Many of us believe that if we don’t have ground loops we don’t need to isolate analog I/O signals. Yet there are five very real – and very different – reasons to isolate every one of your analog signals! If you’ve had problems on past applications, chances are you experienced one of the following:

  1. Signal crosstalk
  2. Common-mode voltage
  3. DC common-mode rejection
  4. AC common-mode rejection
  5. Over-range and input protection issues.

Isolating power sources and sensor signals is the most effective way to address these problems; understanding how measurement inputs become corrupted in the first place will illustrate this.

Moving data acquisition systems from the controlled environment of a laboratory to validation testing or the manufacturing floor can lead to problems that are capable of destroying measurement accuracy and possibly even equipment.

Signal Crosstalk

Figure 1. Data Acquisition Differential Operation
Figure 2. Measurements with High CMV Present
The most common problem – crosstalk – is a condition wherein the contents of one data acquisition channel are superimposed on another. In its most exaggerated form, a nearly exact duplicate of one channel appears on an adjacent channel to which nothing is connected. Crosstalk can cause subtle to major measurement errors that may go undetected.

The widespread use of multiplexers has definitely exacerbated this problem. While multiplexers promise low cost per channel, the hallmark of traditional instrumentation – an isolation amplifier for each channel – is not included. Instead, the system is connected directly to the multiplexer’s inputs – even though multiplexer inputs have capacitance that stores a charge directly proportional in magnitude to the sample rate and impedance of the signal source. This inherent characteristic causes crosstalk.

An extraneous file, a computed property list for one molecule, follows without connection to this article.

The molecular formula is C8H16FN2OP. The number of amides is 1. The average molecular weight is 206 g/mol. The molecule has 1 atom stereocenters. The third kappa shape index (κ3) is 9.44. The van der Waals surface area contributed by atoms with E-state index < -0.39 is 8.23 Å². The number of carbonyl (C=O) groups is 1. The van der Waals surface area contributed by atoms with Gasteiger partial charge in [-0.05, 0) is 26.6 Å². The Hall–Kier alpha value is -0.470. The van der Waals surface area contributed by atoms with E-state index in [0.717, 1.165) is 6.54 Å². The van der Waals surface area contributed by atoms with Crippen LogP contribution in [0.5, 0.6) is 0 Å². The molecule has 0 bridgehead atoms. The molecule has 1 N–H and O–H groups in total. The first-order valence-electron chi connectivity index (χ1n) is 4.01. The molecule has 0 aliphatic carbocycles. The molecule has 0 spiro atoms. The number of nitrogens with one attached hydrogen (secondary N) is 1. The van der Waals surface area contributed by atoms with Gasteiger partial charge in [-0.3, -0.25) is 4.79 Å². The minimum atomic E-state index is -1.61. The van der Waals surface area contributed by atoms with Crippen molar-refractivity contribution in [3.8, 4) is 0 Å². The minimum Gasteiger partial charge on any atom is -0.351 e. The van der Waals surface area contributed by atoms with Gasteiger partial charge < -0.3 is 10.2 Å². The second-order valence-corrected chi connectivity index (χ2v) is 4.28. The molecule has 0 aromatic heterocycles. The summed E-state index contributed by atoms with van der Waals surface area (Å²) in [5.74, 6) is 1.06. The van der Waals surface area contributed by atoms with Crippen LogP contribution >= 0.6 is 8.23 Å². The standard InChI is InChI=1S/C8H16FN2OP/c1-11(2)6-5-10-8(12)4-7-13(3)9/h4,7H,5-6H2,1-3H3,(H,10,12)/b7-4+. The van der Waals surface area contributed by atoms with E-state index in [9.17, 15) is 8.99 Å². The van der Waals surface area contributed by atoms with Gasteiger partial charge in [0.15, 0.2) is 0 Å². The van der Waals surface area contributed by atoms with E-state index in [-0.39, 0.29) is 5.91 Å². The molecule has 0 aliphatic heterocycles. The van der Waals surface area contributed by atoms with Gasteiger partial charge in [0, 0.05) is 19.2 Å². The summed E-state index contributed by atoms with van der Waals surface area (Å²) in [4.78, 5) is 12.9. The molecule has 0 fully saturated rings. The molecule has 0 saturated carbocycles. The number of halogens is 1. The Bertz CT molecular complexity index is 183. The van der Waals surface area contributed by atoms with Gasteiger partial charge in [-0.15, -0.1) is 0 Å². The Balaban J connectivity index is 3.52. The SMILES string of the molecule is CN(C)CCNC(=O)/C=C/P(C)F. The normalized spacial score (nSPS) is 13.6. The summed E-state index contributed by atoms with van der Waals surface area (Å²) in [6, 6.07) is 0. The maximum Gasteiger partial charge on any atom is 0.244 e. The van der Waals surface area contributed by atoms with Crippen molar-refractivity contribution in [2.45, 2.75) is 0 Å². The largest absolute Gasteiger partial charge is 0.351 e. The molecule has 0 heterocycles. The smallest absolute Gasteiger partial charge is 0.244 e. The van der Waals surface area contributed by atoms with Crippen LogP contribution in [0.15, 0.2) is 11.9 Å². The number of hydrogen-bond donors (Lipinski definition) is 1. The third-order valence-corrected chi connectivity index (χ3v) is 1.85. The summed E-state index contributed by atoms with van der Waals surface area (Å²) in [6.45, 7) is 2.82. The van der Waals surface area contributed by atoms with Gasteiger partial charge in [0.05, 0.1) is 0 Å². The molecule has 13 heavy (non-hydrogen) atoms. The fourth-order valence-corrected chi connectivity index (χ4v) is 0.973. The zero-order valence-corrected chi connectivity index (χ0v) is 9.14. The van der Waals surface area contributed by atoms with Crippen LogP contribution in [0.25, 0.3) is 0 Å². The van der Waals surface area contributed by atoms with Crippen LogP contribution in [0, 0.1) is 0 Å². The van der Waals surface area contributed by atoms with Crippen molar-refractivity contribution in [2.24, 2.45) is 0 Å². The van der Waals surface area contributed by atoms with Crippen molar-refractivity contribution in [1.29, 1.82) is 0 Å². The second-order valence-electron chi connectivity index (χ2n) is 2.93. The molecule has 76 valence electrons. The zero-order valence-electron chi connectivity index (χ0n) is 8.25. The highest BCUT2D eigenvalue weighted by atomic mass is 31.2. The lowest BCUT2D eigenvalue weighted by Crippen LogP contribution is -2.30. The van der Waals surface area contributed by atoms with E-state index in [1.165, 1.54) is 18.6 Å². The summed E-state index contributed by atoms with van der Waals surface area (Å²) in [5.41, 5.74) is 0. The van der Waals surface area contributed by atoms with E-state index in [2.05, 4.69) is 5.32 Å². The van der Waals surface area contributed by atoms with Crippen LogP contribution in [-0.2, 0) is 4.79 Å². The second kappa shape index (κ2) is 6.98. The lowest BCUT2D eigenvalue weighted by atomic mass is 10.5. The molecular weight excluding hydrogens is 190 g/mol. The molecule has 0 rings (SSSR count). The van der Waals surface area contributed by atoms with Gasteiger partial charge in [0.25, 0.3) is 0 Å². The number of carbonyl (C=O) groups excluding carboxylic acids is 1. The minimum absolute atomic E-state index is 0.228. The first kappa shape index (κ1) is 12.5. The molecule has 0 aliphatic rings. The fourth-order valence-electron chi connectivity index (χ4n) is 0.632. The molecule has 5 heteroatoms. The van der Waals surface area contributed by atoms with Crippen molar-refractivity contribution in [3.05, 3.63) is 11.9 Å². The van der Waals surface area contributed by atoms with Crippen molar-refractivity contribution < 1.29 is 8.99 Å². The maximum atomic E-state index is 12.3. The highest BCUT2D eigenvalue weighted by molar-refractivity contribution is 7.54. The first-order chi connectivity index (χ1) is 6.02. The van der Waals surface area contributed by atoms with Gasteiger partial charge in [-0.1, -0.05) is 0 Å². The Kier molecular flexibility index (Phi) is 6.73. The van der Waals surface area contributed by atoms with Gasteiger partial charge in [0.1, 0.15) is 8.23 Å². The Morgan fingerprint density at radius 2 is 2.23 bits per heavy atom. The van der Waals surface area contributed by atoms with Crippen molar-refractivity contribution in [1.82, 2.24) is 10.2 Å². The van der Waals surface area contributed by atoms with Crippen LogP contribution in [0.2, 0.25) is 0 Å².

When the multiplexer’s input is connected directly to the output of an isolation amplifier, the impedance the multiplexer sees is stable and low, with 10 Ω being a typical value. Crosstalk is greatly minimized or eliminated because the impedance of the source is low enough to bleed off the charge on the multiplexer’s input capacitance before the analogto- digital converter reports a value. As source impedance and sample rate increase, the probability of crosstalk also increases.

The key ways to prevent crosstalk, therefore, are:

  • Minimize source impedance of the signal source.
  • When source impedance cannot be controlled, use an isolation amplifier between the signal source and data acquisition card multiplexer.

Common-Mode Voltage

While crosstalk causes the most measurement problems, common-mode voltage (CMV) has the greatest capability to distort data.